This is a twofold reference to The Hulk. The Hulk transforms into a massive, green radioactive rage monster when he gets angry (and he's always angry). "You wouldn't like me when I'm angry" is the cryptic warning Bruce Banner (or David Banner in the 1970s TV series) would give to any potential victims. Additionally, "You wouldn't like me when I'm hungry" was a quote from the 2008 Louis Leterrier film "The Incredible Hulk," wherein Bruce Banner (Edward Norton) tried to give his traditional warning in Spanish. Since he hadn't yet mastered the language, however, he said "hungry" instead of "angry." A cute joke, even if the Spanish word for "angry" (enfadado) doesn't sound like the Spanish word for "hungry" (hambriento). 

I am Venom

There are a few references in "Morbius" to the films "Venom" (the 2018 Tom Hardy film, not the 1981 Klaus Kinski film) and its sequel "Venom: Let There Be Carnage." 

Morbius has a childhood friend (Matt Smith) who was suffering from the same blood ailment. When Smith's character also injects himself with vampire bat DNA, the two (without much explanation) become vampire rivals, with the former friend embracing his newfound monstrousness, and happy to kill others in order to survive. Multiple stories of exsanguinated corpses begin appearing in the local newspapers, leading a supporting character to comment that these murders are almost as bizarre as the monster-related deaths in San Francisco ... the city where "Venom" takes place. 

There is also a scene later in "Morbius" wherein Michael infiltrates an underground lair where counterfeit money is being printed. Knowing that such a lair is unknown to the police, Morbius elects to scare off the counterfeiters and steal their lair to use for his own research purposes. In order to frighten them, he lunges at them with his vampire fangs akimbo. "Who are you?" they scream. "I am Venom," Morbius says back. They run.

In the final cut of the film, that was the end of the scene. In the trailers for "Morbius," however, there was an additional line of dialogue after "I am Venom." Morbius retracts his fangs, smiles, and, in a self-effacing manner, says "Nah, I'm just kidding. It's Dr. Michael Morbius, at your service." Maybe not the wisest thing to say to a criminal when you're trying to hide out from the Feds, but a nicer way to end the scene. Otherwise, why is Morbius declaring himself to be Venom?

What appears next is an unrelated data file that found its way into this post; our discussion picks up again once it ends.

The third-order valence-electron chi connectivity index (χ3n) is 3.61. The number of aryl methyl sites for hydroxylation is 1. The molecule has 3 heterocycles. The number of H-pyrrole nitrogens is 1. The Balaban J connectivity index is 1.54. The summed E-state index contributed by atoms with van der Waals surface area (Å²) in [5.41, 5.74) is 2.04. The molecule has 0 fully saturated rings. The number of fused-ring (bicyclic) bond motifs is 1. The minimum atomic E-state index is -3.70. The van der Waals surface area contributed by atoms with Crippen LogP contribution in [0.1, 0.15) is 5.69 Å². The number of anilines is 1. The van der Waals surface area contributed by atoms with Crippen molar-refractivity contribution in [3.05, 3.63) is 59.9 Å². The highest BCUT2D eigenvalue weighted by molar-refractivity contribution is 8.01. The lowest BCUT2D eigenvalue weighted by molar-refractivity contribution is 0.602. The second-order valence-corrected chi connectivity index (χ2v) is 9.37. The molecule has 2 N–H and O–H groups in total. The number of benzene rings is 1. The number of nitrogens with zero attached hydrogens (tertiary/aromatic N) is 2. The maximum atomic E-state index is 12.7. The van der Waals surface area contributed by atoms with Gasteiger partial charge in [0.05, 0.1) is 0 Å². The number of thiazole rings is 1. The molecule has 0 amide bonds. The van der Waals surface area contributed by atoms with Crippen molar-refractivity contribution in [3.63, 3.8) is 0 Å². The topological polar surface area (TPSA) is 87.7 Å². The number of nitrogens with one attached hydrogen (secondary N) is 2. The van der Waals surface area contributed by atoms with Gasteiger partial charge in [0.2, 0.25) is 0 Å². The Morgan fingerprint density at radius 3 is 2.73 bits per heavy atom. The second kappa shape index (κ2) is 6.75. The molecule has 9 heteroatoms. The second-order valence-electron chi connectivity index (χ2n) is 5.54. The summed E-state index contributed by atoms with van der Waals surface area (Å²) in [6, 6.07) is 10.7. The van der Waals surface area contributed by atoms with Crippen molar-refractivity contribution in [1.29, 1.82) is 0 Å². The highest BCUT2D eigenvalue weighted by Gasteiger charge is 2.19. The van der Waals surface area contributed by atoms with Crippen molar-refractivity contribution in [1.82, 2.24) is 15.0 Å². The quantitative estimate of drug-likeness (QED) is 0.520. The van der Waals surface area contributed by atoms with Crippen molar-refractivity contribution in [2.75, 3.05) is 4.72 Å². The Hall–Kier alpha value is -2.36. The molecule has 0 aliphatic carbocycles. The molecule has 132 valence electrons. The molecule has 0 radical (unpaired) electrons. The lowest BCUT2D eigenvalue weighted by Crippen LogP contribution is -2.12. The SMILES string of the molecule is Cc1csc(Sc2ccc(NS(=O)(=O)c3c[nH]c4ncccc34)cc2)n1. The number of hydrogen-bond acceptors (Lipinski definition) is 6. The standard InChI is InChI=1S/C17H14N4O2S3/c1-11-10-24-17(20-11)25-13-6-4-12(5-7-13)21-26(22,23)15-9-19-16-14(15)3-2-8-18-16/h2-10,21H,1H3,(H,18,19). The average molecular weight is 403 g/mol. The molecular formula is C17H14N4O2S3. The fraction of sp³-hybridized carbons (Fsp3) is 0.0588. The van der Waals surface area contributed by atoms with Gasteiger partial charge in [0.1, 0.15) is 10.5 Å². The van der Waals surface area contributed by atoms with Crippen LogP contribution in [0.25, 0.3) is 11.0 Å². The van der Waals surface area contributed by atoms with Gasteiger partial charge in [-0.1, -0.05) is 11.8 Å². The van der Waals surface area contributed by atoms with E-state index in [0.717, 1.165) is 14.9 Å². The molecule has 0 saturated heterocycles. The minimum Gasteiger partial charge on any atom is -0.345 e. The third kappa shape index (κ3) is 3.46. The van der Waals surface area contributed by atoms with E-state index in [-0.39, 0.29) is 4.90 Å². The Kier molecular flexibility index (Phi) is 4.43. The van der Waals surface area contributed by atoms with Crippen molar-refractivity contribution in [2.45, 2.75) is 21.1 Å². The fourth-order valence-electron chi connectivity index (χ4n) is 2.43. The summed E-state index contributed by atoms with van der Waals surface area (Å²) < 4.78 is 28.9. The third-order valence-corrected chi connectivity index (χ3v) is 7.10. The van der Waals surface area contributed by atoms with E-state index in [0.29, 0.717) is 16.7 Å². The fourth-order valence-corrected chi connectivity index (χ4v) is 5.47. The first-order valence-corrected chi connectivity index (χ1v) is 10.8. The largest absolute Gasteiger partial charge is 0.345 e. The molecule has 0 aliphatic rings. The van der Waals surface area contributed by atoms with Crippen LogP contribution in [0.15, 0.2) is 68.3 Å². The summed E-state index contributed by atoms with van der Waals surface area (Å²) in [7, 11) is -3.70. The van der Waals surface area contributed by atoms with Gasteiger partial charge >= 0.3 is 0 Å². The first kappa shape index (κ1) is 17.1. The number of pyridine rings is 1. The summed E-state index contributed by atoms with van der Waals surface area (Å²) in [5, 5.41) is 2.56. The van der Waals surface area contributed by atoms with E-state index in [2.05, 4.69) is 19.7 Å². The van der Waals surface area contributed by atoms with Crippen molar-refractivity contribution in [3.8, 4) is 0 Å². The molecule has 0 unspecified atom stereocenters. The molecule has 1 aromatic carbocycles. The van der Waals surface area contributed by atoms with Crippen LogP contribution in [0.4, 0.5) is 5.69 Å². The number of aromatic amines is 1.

The Daily Bugle and other Spider-Man stuff

The character of Morbius first appeared in Spider-Man comics in the early 1970s, and he has been associated with Spider-Man ever since (despite dallying with Ghost Rider and other demonic Marvel characters from time to time). Sonys, the studio behind "Morbius," owns the film rights to Spider-Man and hundreds of his ancillary villains and allies, hence the following Spider-Man references making their way into the adventures of the Living Vampire.

There is a scene wherein a character is reading The Daily Bugle, which is the name of the newspaper where Peter Parker (that's Spider-Man) works to make ends meet. 

There are two mid-credits epilogues in "Morbius" which refer to the films "Spider-Man: Homecoming" (2017) and "Spider-Man: No Way Home" (2021). In the epilogues, a giant cosmic rift appears in the sky, a bizarre sight if one wasn't able to identify it. This was the rift opened by Doctor Strange in "No Way Home," which allowed supervillains from other movies to infiltrate this particular continuity. As such, one such villain, Adrian Toomes (Michael Keaton) appears in a jail cell. Toomes, better known as The Vulture, caused problems for Spider-Man in "Homecoming," and now seems to be stranded in the Morbius dimension. In a secondary epilogue, Toomes appears to Morbius — this time in his full Vulture regalia (and how the outfit made its way into the Morbius universe is not explained) — to request a team-up. 

Working knowledge of previous Spider-Man movies will aid in understanding all this. But know this: The homework is just going to get more complicated from here on out.